As is seen in FIGS. 4, 5, and 6, the binder is in the form of small fine particles which encircle or encase a number of fiber ends to hold the ends together. The tufts 97 of fibers which have been bonded are more clearly shown in FIG. 5 and generally extend out of the general plane of the fabric. The cross-section shown in FIG. 6 which is at 90 degrees to that shown in FIG. 5, shows the parallelism and consolidation of the fibers to form fiber bundles between the apertures or openings.
In FIGS. 7 and 8, there are shown photomicrographs of a fabric of the present invention. FIG. 7 being the smooth surface 100 of the fabric 101 and FIG. 8 being the opposite or bonded surface 102 of the fabric 101. The fabric comprises openings 103 or areas of low fiber density which are defined by fiber bundles 104. The fiber bundles comprise fiber segments of consolidated, substantially parallelized fiber portions. The bundles meet at intersections or juncture 105 and the fiber segments now become randomly laid in the juncture. Referring to FIG. 8, the binder particles 106 are located primarily at the junctures 105 and have encased or adhered fiber ends to each other and to the fabric itself.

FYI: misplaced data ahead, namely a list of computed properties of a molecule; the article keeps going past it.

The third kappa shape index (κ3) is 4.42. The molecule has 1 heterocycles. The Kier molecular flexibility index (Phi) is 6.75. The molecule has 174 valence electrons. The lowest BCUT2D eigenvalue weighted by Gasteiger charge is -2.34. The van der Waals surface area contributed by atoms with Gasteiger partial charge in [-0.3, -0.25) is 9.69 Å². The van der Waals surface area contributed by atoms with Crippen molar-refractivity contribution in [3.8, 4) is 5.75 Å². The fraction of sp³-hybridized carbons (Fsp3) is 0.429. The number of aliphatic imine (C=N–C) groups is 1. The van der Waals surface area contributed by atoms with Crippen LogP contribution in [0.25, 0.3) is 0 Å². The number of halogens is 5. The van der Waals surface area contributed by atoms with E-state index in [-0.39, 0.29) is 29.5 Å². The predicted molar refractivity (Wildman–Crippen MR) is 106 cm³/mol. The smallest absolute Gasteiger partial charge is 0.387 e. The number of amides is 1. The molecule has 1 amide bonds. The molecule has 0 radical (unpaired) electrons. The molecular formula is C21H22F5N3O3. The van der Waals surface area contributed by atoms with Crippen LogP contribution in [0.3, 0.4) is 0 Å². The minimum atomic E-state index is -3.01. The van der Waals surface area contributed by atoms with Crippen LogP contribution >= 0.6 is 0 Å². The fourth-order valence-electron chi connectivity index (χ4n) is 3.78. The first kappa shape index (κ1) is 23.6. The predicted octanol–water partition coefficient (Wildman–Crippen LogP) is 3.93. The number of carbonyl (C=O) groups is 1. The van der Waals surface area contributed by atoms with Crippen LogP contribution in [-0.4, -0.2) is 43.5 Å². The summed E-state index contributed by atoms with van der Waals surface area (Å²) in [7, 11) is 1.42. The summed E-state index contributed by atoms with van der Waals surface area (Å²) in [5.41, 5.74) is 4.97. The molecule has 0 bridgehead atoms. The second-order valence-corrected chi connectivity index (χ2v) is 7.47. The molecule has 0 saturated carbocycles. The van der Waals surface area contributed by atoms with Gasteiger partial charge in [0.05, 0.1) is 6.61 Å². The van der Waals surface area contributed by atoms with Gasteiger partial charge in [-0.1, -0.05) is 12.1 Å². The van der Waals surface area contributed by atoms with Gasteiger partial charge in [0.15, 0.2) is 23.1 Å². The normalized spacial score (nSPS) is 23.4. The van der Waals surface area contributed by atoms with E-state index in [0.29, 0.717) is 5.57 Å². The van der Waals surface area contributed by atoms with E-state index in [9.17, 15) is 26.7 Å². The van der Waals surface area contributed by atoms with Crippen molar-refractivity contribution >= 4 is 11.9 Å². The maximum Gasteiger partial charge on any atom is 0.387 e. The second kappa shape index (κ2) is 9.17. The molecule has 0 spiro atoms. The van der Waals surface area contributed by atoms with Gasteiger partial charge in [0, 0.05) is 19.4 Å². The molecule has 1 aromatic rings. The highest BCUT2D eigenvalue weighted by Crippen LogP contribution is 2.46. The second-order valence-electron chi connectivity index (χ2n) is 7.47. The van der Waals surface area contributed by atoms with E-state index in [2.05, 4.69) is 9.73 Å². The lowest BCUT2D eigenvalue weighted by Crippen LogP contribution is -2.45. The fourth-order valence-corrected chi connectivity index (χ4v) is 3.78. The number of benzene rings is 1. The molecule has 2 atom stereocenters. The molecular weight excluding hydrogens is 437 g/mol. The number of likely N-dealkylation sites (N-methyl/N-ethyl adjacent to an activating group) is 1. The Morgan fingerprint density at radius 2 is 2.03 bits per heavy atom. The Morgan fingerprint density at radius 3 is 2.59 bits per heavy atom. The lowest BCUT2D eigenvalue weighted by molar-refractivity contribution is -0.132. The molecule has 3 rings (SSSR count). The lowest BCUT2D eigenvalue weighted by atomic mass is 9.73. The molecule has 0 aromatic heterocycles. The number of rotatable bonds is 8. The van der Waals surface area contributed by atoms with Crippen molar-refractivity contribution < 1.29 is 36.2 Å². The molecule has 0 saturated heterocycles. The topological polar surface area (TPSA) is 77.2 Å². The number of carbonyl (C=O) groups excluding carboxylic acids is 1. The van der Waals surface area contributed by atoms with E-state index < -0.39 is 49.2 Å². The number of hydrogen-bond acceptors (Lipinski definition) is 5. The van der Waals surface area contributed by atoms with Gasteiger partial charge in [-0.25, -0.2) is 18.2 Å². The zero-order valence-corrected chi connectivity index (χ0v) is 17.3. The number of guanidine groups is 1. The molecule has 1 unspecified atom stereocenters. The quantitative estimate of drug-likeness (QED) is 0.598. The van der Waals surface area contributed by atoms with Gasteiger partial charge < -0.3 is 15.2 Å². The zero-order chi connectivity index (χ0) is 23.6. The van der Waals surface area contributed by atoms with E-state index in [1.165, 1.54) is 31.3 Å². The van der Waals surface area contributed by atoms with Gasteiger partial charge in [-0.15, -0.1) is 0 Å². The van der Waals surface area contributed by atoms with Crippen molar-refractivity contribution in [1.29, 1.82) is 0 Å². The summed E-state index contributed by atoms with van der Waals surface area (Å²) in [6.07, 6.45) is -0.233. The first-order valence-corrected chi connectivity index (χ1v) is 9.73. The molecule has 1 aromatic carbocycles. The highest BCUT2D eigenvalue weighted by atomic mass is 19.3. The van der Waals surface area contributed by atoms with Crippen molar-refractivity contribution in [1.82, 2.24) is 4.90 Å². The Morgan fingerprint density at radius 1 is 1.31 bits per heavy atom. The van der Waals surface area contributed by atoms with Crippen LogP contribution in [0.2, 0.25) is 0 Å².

The starting fibrous web may consist of any web or batt of loose, fibrous elements of staple length disposed in relatively random relationship with one another or in any degree of alignment such as may be produced by carding, airlaid, wet-laid, and the like. By staple length fibers it is meant fibers having a length of 1/4 inch or more up to a few inches. The fibers must have a length so as to span at least two adjacent openings. This length allows the opposite ends of the fiber to enter different openings during the process and provides for strength and integrity in the fabric. The exact length used will, of course, depend on the size and number of openings in the support member. The fibers themselves may be any of the natural, artificial, or synthetic fibers such as cotton, rayon, polyesters, polyamides, etc.
The binders used may be any of the standard binders used in the manufacture of nonwoven fabrics such as the polyvinyl acetates, the polyvinyl chlorides, the acrylics, etc.
The optimum binder content for a given fabric, according to this invention, depends upon a number of factors including the nature of the binder material, the size and shape of the binder members and their arrangement in the fabric, the nature and length of the fibers, total fiber weight and the like. The following are illustrative Examples of the fabrics produced in accordance with the method and apparatus of this present invention: